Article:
As a high school student, Dave Morrison was so shy he’d rather do almost anything than get up in front of a group of people and speak. Funny, though, the way things change. Today the West Concord, Minnesota, man is a sought-after announcer at antique tractor shows.
It’s a turn of events even Dave couldn’t have predicted. As a youth, he attended tractor shows with friend and mentor Curtis Starch. At one show Dave remembers seeing a wooden pole with two speakers, and nearby, a man grasping a microphone in one hand and trying to read from a bunch of papers in the other. He looked frustrated as he tried to inform show-goers about the owners and drivers of the passing tractors, some of which went by too quickly for comment. Dave looked on the scene and shook his head. “I thought, that’s not for me,” he says.
Announcing a change
Dave’s grandfather owned a few Farmall tractors. When Curtis bought three of them, Dave’s interest in the old machinery was piqued. “At 17,” he says, “I told myself, ‘somebody’s got to carry on this legacy.’”
That agenda became even more urgent when both Dave’s father and Curtis died in 1986. Dave bought back three of his grandfather’s Farmalls and began to study them. Meanwhile he continued going to tractor shows and threshing bees, where he scrutinized the old tractors, noting their details and differences. At that point, he was still a spectator, just enjoying the show.
Everything changed when he was faced with the prospect of cleaning out his grandmother’s house. “She had saved my uncle’s Country Gentleman and Capper’s Farmer magazines,” Dave recalls. “I looked at those and thought, ‘Wow! The ads with IHC tractors are so bright red and clear and sharp. I’ve got to find more of these.’ That’s when the bug really bit.”
Then the unexpected happened. In 1989, when the Root River Antique Power Assn. decided to hold a daily parade at its annual show, organizers asked for a volunteer to serve as announcer. Dave, once almost pathologically shy, found himself raising his hand. “I can do that,” he said.
And he did. “That first parade went well,” he says, “and afterward, someone said, ‘You’ve got that job for life.’” Twenty-six years later, he’s still the only announcer the show has ever had.
Doing his homework
Dave’s mastery at the mic has not gone unnoticed. Seven Minnesota clubs, impressed by the rich detail he shares, have invited him to announce their shows’ parades. The Farming of Yesteryear show, Kiester, Minnesota, is one of those.
“He’s the best announcer I’ve ever come across,” says Mike Linder, Easton, Minnesota. “He can talk about the cubic inches of an engine, variations in sheet metal and model changes, like if they added hydraulics or increased the engine size. He can also tell about the manufacturer, explaining how long something was produced and how many were made. Our show this year featured John Deere tractors, and he was able to tell people everything that changed between the company’s various tractor series.”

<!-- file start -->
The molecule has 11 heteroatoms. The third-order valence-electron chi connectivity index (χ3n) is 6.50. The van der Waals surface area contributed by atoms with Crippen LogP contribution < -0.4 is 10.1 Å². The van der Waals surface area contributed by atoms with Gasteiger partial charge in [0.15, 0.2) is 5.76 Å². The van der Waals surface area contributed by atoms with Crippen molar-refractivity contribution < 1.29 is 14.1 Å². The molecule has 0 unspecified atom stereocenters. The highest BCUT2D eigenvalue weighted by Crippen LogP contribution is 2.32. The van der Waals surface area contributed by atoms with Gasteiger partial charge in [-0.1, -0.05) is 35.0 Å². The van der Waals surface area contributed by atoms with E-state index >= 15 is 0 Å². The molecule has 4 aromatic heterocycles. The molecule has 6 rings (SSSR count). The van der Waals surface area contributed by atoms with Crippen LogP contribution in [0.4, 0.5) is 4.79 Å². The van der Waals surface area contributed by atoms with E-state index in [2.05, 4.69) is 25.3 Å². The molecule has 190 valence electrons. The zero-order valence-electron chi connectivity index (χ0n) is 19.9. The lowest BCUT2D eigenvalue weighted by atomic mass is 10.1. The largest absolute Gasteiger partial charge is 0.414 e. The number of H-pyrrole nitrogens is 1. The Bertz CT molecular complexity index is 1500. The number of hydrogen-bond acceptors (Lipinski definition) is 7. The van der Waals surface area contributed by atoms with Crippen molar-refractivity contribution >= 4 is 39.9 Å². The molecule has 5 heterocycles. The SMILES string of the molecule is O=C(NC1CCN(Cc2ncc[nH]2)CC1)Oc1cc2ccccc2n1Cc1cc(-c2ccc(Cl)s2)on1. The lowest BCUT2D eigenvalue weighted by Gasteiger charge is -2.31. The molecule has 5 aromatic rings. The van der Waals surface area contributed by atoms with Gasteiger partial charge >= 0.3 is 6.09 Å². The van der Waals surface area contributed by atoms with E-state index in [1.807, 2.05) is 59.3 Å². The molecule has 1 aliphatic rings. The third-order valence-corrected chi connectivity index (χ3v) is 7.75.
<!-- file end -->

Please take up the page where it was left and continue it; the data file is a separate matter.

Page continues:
And if there’s a gap in the parade, Dave can fill it. “He spends most of his time between announcing sessions canvassing the show,” Mike adds. “He finds out what’s going on at the show so he can discuss our demonstrations.”
In preparation, Dave scours a wealth of material in search of unique content. Magazines (those from decades ago as well as those in publication today), books old and new, old iron calendars and videos all help him build a comprehensive body of knowledge.
“I enjoy those old magazines,” he says. “You’d be surprised how fast three or four hours go when you start looking at them. Each issue is a little chapter in history. I’ve gleaned a lot of little tidbits to add to the parade announcements.”
Listening to Dave narrate a parade can be like thumbing through one of his favorite resources, The Agricultural Tractor 1855-1950, by R.B. Gray. “That book has odd bits of information,” Dave says. “You study these things and realize how hard people were trying to make a tractor. It’s as if the author talked to people who designed the tractors or worked at the factory. There might only be a couple of sentences but they’re authoritative sentences. Sometimes there’s no more than patent drawings but it’s interesting to find out what the designers were thinking.”
Mind like a steel trap
A uniquely powerful memory is Dave’s secret weapon. Other than a list of tractor owners and operators, he uses no notes when he announces a parade. “I prefer to have the basic information on the side of the tractor as it goes by,” he says. “That way I don’t have to mess with papers that might blow away on a windy day, and by the time you try to read them, the next unit has come along.”